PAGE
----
THE British Government has been accused of ‘indecision, inconsistency and contradiction’ in its recent handling of the ongoing Covid-19 pandemic – with restrictions increasing despite infection rates falling across the country.
Commenting on the state of play in Britain, former home secretary, Lord David Blunkett claimed the messages from Prime Minister Boris Johnson and his cabinet are “sadly reminiscent of a totalitarian dictatorship”.
“The Government repeatedly assures us that the vaccinations are on schedule, and nearly all the most vulnerable people in our society have now had their first jab,” the Labour peer wrote in a piece for the Daily Mail.
“Death rates as well as new cases are falling, and transmission levels (the R-number) are down too.
“If this is all true, as we all fervently hope and believe, then the talk has to be of lifting restrictions within weeks and months — not years,” he states.
“We need a government with the courage to lead us out of this. Instead, what we are seeing is indecision, inconsistency and contradiction.”
Mr Blunkett’s statements came in the same week that a group of Tory backbenchers sent a letter to the Prime Minister urging lockdown restrictions to begin easing from March.
The leaders of the Covid Recovery Group said the “tremendous pace” of the vaccination rollout meant restrictions should begin easing from early next month.
On February 14 it was confirmed that more than 15 million people across Britain had received their first Covid-19 jab, hitting the Government’s target a day earlier than planned.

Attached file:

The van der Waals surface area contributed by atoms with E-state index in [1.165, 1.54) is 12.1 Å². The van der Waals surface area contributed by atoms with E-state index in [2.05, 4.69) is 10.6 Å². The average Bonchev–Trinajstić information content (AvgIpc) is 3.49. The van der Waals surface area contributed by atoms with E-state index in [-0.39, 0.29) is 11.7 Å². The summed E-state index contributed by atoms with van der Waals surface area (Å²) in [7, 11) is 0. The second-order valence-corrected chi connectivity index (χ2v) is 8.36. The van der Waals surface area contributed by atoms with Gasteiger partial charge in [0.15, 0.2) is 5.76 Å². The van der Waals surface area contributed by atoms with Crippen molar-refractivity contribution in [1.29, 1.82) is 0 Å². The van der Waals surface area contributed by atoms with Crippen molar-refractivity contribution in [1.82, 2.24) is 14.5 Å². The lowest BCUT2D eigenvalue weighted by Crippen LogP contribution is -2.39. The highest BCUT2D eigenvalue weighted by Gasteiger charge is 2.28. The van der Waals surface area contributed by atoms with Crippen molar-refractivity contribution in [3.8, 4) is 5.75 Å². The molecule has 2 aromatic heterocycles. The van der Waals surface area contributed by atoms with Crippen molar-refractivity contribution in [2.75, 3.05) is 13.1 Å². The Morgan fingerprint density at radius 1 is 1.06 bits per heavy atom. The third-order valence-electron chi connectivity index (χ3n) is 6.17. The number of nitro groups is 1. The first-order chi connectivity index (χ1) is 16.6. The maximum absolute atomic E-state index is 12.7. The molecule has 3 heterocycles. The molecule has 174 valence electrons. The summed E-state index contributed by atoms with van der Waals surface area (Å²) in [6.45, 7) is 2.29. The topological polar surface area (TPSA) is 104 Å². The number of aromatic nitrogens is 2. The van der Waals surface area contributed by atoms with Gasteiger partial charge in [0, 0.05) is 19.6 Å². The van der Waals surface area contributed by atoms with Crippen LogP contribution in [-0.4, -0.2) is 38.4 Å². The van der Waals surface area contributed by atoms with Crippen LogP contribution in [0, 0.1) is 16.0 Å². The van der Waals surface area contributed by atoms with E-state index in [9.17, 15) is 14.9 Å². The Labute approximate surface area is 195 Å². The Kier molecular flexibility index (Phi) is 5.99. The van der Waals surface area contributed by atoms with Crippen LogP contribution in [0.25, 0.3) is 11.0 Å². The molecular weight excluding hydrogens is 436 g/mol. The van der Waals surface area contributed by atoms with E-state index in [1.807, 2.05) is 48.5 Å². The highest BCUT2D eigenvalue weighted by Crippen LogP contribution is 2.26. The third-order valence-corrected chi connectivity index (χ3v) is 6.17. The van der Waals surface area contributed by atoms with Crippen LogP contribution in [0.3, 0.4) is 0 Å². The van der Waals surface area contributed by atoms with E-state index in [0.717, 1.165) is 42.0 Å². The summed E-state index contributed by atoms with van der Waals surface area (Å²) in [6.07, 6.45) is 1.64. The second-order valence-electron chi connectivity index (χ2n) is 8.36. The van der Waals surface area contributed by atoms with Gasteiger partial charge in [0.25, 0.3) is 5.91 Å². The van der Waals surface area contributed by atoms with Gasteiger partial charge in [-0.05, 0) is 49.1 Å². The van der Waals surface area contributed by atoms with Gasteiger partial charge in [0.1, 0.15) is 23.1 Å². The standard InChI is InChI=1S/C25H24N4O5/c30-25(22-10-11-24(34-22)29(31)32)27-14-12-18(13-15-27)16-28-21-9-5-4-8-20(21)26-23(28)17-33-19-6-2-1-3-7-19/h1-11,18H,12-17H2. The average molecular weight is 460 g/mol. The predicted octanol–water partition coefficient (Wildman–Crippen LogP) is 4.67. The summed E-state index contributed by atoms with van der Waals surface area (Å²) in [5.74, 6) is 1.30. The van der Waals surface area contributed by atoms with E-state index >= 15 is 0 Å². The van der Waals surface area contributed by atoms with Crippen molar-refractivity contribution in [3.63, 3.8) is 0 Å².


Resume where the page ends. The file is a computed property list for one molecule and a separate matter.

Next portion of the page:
However, the Prime Minister has refused to change his plans - he intends to reveal his lockdown lifting strategy on Monday, February 22.
But for Mr Blunkett now is the time for the Government to provide optimistic messages.
“The message from the top needs to be strong and clear: we are going to get the population vaccinated, reduce the death rate and put the country back on its feet as soon as possible,” the former MP claims.
He notes that the Government has instead increased restrictions on day-to-day life – highlighting international travel in particular, with the introduction of fines for any new arrivals who fail to abide by quarantine rules coming into effect today (February 15).
“Freedom to travel where you want is a fundamental democratic right,” he states.
“But in recent days it feels as though anyone who wants to book a holiday abroad ever again is either a weird Covid denier, a sociopath or a vaccine sceptic.”
He adds: “The country is desperate for some hope and optimism.”
In a final warning, Mr Blunkett added: “Though there has been much individual suffering, we have as a nation not yet started to feel the economic pain of lockdown.”
“That will come, I'm afraid. Paying back our phenomenal levels of borrowing could take decades."
He explained: “The Governor of the Bank of England is clear that we will be able to write down the debt, but only if economic growth exceeds the repayments.
“That means we must get back to work, trade, travel and entertainment as soon as possible.”
He added: "This means that a week on Monday the Prime Minister must do more than announce the scheduled reopening of schools from March 8, critical as that is.
"The road map or plan to gradually unlock the country might remain cautious and tentative, but unlock we must."
That is why we rejoiced at the successful rollout of the vaccine and that is why we must set aside doom and gloom, and look forward to an optimistic future."